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December 30, 2019

You Might be the Toxic One.

*Editor’s Note: Elephant Journal articles represent the personal views of the authors, and cannot possibly reflect Elephant Journal as a whole. Disagree with an Op-Ed or opinion? We’re happy to share your experience here.

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Cancel culture is a virus that has spread immeasurably throughout Western society, with many throwing shade on others by labeling them as “toxic” or “canceled.”

The dilemma with using these terms is that it places all of the negative attention on the accused, whose behavior is unaccepted by the speaker, with little recognition given to the responsibilities of the accuser.

Making Toxic Choices

Many share the belief that to grow in self-love, one must remove themselves from toxic people. However, toxicity isn’t one-sided; it is not a person who is toxic, but rather the shared relationship between the two people. If a person treats you poorly, you cannot hold that person accountable, as you have chosen to remain in that situation.

Thus, it is not a person who is toxic; it is our choices. Complaining about a person’s behavior consistently will not result in a better outcome. The person is simply living out their life, just as you are, and by choosing to remain in their presence, you are in fact the toxic one because you are submitting yourself to behavior that does not align with who you are.

Granted, it is not always easy to walk away from toxic situations, especially when career and finances are involved. However, there is a certain level of submission, in choosing to remain in situations where boundaries are not respected, passively accepting things as they are, and not speaking up.

The true art of self-love is a balance between respecting the self and respecting others. Recognizing and acknowledging when a person does not love or respect you and having the courage to walk away will create a positive ripple in your life as you are choosing to respect yourself. Thus, it is an empowering choice. The outcome cannot be changed by stressing over how another person disrespects when you should be asking why you don’t respect yourself. You cannot change others. You can only change yourself.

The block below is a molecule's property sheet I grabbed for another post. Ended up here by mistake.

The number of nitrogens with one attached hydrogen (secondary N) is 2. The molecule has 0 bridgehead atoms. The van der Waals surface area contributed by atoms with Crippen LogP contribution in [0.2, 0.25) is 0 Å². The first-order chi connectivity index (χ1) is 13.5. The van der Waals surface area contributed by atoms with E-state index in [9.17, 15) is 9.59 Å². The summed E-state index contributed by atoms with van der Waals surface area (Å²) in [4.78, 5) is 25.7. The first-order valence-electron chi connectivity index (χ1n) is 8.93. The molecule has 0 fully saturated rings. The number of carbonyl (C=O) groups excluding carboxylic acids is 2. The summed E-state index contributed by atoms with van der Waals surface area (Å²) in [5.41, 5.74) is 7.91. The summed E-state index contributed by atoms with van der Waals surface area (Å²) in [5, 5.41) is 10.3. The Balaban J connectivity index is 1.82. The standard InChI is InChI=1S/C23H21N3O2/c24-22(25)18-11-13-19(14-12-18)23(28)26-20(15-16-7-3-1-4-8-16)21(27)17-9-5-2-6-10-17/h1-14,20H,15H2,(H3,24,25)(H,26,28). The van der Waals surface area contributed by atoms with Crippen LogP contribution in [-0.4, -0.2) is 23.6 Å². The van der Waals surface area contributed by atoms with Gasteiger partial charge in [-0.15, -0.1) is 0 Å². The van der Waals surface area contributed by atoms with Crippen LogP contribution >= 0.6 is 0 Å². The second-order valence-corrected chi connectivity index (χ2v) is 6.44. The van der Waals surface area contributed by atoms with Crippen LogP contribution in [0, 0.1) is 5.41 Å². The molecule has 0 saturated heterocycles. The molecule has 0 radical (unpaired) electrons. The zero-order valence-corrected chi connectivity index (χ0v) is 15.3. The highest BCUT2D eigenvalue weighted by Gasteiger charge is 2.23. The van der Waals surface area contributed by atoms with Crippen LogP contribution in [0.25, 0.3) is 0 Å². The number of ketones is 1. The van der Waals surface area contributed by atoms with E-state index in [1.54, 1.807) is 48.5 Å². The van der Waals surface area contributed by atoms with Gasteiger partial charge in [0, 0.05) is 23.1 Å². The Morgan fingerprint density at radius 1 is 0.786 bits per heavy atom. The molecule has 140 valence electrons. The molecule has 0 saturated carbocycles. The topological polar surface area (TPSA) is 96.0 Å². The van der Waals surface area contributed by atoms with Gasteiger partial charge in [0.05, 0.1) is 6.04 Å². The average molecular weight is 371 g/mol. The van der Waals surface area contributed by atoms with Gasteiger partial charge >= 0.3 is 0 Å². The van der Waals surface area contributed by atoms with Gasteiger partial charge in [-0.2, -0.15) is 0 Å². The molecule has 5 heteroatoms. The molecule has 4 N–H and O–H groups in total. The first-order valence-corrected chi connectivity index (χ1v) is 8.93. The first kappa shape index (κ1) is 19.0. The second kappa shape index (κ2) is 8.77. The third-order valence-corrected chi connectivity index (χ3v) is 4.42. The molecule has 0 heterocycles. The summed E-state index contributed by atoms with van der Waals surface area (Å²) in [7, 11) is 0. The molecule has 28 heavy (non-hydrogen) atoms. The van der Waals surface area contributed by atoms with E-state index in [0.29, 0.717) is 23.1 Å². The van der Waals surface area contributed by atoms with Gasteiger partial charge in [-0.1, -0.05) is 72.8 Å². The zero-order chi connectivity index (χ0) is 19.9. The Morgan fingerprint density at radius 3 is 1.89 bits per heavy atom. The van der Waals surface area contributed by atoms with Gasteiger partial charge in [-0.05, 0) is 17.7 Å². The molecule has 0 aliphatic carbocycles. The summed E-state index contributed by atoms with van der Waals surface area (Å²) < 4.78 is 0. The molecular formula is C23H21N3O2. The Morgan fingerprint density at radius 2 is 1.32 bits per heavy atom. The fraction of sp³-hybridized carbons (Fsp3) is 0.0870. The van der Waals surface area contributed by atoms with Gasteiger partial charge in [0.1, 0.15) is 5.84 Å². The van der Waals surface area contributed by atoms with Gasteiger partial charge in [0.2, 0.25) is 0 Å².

Toxic Thought Patterns

Every second of every day, we are making choices—many are unconscious, but we are always choosing where we are going, what we are eating, who we are seeing, right down to our kryptonite: what we are thinking. Negative thoughts emerge and can trap many in a downward spiral, planting viruses in our head that we then share with the world around us.

Doesn’t it feel good to talk about things that excite you? Then, why is that many people spend so much of their time stressing over things that may not happen or do not leave them feeling good? What’s most ironic about this is that it’s completely free to feel good. It’s a choice.

Forgiveness

Walking away from toxic situations is a huge step on the self-love journey. Having the courage to remove unhealthy attachments and trust that things will work out is no easy feat. But it doesn’t end there.

In order to truly free yourself, you must forgive the behavior of the other person, forgive yourself for submitting to the behavior, and forgive the situation, as it has taught you a valuable lesson. This does not mean that you need to invite this person back into your life, but instead it means that you have released the experience from hurting your present reality. To truly do this, you hold no animosity toward the person who hurt you (you are not a victim), and you humbly understand how the experience has served to move you into a better version of yourself. I have found that those who point the finger and blame others for their pain seem to struggle the most, as they are not taking accountability for their choices.

Tips for Making Empowering Choices

  1. When you find yourself thinking negatively about another, make a conscious effort to think of a few qualities about that person you admire.
  2. If you are constantly complaining about a situation in your life, change it. If you can’t change it, find the parts of it that you like and focus on them.
  3. Write a letter of forgiveness to the people who have “wronged” you. Forgive yourself in the letter as well. Keep it or toss it.
  4. Take a moment to think about why the person you are viewing is “toxic.” Why might they be acting in a certain way? Usually, the behaviors that bother us in others mirror the behaviors we don’t like in ourselves. For example, “Why doesn’t that person respect me?” The real question is, why don’t you respect yourself enough to walk away?
  5. If you are feeling stressed or trapped in a loop of negative thought patterns, kindly acknowledge it, focus on your breathing, let it go, and make a conscious effort to shift your thoughts to joy.
  6. Do something for yourself every day. It doesn’t have to involve money. It just has to be something that makes you feel good—dance, write, paint, work out, take a bath.

It’s not always easy to just get up from a life you have created where you are unhappy, but it is easy to start making empowering choices that bring you into alignment with your best self. I hope these words find you well and you reconsider the labeling of someone else as “toxic.”

Let’s cancel that together.

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Bonnie Jean Warren  |  Contribution: 2,070

author: Bonnie Jean Warren

Image: João Silas / Unsplash

Editor: Kelsey Michal